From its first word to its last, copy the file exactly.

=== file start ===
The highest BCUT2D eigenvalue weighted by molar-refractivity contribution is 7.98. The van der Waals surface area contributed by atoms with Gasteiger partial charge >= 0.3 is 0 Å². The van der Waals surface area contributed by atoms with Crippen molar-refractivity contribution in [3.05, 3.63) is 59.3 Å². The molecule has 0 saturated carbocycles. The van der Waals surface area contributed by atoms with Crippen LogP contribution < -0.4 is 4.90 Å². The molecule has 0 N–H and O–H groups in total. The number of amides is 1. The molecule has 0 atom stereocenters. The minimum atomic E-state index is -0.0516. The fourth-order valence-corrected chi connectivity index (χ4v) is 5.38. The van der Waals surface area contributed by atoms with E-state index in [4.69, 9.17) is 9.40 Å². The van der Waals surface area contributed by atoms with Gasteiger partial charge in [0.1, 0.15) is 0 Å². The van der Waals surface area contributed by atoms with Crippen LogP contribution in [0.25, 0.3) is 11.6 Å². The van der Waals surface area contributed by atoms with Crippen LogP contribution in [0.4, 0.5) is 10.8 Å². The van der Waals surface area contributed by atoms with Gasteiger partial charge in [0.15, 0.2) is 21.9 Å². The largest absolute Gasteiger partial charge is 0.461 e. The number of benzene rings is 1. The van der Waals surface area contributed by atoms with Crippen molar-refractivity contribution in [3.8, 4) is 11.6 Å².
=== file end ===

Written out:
The highest BCUT2D eigenvalue weighted by molar-refractivity contribution is 7.98. The van der Waals surface area contributed by atoms with Gasteiger partial charge >= 0.3 is 0 Å². The van der Waals surface area contributed by atoms with Crippen molar-refractivity contribution in [3.05, 3.63) is 59.3 Å². The molecule has 0 saturated carbocycles. The van der Waals surface area contributed by atoms with Crippen LogP contribution < -0.4 is 4.90 Å². The molecule has 0 N–H and O–H groups in total. The number of amides is 1. The molecule has 0 atom stereocenters. The minimum atomic E-state index is -0.0516. The fourth-order valence-corrected chi connectivity index (χ4v) is 5.38. The van der Waals surface area contributed by atoms with E-state index in [4.69, 9.17) is 9.40 Å². The van der Waals surface area contributed by atoms with Gasteiger partial charge in [0.1, 0.15) is 0 Å². The van der Waals surface area contributed by atoms with Crippen LogP contribution in [0.25, 0.3) is 11.6 Å². The van der Waals surface area contributed by atoms with Crippen LogP contribution in [0.4, 0.5) is 10.8 Å². The van der Waals surface area contributed by atoms with Gasteiger partial charge in [0.15, 0.2) is 21.9 Å². The largest absolute Gasteiger partial charge is 0.461 e. The number of benzene rings is 1. The van der Waals surface area contributed by atoms with Crippen molar-refractivity contribution in [3.8, 4) is 11.6 Å².